Abstract
Computation as a mechanical reality is young  almost exactly seventy years of age  and yet the spirit of computation can be traced several millennia back. Any moderately advanced civilization depends on calculation (for inventory, taxation, navigation, land partition, among many others)  our civilization is the first one that is conscious of this reliance.
Computation has also been central to science for centuries. This is most immediately apparent in the case of mathematics: the idea of the algorithm as a mathematical object of some significance was pioneered by Euclid in the 4th century BC, and advanced by Archimedes a century later. But computation plays an important role in virtually all sciences: natural, life, or social. Implicit algorithmic processes are present in the great objects of scientific inquiry  the cell, the universe, the market, the brain  as well as in the models developed by scientists over the centuries for studying them. This brings about a very recent  merely a few decades old  mode of scientific inquiry, which is sometime referred to as the lens of computation: When students of computation revisit central problems in science from the computational viewpoint, often unexpected progress results. This has happened in statistical physics through the study of phase transitions in terms of the convergence of Markov chainMonte Carlo algorithms, and in quantum mechanics through quantum computing.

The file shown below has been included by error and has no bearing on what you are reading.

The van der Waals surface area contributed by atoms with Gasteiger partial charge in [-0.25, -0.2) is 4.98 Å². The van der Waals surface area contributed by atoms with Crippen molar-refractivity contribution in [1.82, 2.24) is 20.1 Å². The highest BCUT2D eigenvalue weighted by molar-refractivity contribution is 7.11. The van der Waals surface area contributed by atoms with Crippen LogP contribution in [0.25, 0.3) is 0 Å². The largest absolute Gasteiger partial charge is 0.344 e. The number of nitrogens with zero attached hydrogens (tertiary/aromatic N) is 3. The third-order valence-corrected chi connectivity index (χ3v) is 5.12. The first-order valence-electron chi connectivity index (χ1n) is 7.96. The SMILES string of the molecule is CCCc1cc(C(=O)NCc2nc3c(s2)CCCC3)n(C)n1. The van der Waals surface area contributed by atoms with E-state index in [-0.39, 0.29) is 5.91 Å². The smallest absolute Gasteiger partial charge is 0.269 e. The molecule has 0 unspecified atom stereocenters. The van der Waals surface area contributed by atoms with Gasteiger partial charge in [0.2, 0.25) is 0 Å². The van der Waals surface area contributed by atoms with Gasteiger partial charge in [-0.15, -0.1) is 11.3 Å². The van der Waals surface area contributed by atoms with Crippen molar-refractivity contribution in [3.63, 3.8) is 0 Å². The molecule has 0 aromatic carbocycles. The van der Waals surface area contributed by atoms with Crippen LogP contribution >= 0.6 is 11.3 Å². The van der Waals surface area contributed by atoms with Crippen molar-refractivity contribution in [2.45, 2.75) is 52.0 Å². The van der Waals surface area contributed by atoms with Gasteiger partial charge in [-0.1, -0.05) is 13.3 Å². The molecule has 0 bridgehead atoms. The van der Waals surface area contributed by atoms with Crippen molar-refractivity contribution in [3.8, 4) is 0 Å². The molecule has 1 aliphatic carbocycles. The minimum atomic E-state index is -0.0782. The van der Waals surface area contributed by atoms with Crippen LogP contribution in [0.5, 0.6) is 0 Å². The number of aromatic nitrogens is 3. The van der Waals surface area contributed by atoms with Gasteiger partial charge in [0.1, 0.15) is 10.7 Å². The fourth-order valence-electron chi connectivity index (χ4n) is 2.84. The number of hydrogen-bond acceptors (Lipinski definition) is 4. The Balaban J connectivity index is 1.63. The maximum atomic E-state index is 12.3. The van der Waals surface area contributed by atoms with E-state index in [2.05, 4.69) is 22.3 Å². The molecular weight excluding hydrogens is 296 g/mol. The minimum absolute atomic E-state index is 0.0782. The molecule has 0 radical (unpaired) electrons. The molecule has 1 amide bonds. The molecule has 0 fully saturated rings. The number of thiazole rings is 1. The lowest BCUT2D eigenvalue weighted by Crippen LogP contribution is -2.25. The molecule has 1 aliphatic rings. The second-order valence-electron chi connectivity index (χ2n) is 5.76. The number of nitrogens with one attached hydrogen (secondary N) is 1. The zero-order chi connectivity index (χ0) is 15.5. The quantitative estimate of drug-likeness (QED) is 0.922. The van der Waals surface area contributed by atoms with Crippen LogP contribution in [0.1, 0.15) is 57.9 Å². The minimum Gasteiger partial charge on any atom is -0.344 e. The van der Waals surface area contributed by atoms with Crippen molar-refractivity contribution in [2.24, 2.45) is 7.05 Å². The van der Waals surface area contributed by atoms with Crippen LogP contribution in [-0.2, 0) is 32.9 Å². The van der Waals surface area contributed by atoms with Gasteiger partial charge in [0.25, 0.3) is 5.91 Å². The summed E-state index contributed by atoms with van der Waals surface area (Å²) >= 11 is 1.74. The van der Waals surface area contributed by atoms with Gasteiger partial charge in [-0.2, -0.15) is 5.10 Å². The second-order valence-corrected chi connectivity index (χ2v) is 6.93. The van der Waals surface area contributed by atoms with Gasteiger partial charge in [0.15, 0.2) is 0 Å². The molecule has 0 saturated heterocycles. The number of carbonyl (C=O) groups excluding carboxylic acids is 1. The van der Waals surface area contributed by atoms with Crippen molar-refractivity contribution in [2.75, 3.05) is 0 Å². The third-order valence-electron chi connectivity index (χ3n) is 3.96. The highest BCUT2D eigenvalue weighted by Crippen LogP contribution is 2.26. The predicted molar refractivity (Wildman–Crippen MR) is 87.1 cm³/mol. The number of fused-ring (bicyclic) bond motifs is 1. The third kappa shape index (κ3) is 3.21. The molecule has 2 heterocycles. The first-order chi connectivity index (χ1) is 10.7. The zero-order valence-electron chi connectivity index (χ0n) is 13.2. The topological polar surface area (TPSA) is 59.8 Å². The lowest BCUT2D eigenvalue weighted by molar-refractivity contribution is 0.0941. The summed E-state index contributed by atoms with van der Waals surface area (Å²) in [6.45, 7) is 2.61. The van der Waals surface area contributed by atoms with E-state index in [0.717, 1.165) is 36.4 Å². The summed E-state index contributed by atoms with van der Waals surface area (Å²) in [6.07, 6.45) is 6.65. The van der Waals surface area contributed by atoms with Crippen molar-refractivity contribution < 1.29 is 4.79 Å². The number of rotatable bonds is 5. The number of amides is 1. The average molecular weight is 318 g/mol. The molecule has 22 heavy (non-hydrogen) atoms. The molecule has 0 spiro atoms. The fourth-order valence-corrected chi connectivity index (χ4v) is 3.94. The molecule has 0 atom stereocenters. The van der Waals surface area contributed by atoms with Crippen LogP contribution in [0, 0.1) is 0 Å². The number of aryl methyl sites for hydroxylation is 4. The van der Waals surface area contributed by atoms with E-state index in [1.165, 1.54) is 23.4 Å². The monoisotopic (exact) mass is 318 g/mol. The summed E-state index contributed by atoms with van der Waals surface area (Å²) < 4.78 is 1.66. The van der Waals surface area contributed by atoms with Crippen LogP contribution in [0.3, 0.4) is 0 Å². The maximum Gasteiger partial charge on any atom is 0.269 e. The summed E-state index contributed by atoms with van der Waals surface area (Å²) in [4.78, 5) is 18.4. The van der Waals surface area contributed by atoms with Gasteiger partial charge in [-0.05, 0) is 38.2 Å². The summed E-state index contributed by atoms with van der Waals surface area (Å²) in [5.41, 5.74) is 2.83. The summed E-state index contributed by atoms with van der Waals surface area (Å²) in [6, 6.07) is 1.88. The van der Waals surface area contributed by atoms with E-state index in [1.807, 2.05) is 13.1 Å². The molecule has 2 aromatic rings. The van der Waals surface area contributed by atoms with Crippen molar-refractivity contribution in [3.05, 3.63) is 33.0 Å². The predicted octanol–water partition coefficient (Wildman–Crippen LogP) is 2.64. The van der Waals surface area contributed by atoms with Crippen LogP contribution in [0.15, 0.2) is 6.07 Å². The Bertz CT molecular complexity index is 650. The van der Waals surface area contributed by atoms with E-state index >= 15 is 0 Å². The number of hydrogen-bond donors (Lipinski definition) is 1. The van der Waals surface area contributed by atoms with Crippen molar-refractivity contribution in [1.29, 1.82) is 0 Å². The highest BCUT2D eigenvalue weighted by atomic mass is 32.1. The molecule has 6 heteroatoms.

This talk will focus on three other manifestations of this phenomenon. Almost a decade ago, ideas and methodologies from computational complexity revealed a subtle conceptual flaw in the solution concept of Nash equilibrium, which lies at the foundations of modern economic thought. In the study of evolution, a new understanding of centuryold questions has been achieved through surprisingly algorithmic ideas. Finally, current work in theoretical neuroscience suggests that the algorithmic point of view may be invaluable in the central scientific question of our era, namely understanding how behavior and cognition emerge from the structure and activity of neurons and synapses.
BibTeX  Entry
@InProceedings{papadimitriou:LIPIcs:2016:6055,
author = {Christos H. Papadimitriou},
title = {{Computation as a Scientific Weltanschauung (Invited Talk)}},
booktitle = {15th Scandinavian Symposium and Workshops on Algorithm Theory (SWAT 2016)},
pages = {33:133:1},
series = {Leibniz International Proceedings in Informatics (LIPIcs)},
ISBN = {9783959770118},
ISSN = {18688969},
year = {2016},
volume = {53},
editor = {Rasmus Pagh},
publisher = {Schloss DagstuhlLeibnizZentrum fuer Informatik},
address = {Dagstuhl, Germany},
URL = {http://drops.dagstuhl.de/opus/volltexte/2016/6055},
URN = {urn:nbn:de:0030drops60558},
doi = {10.4230/LIPIcs.SWAT.2016.33},
annote = {Keywords: Lens of computation, Nash equilibrium, neuroscience}
}
Keywords: 

Lens of computation, Nash equilibrium, neuroscience 
Seminar: 

15th Scandinavian Symposium and Workshops on Algorithm Theory (SWAT 2016) 
Issue Date: 

2016 
Date of publication: 

21.06.2016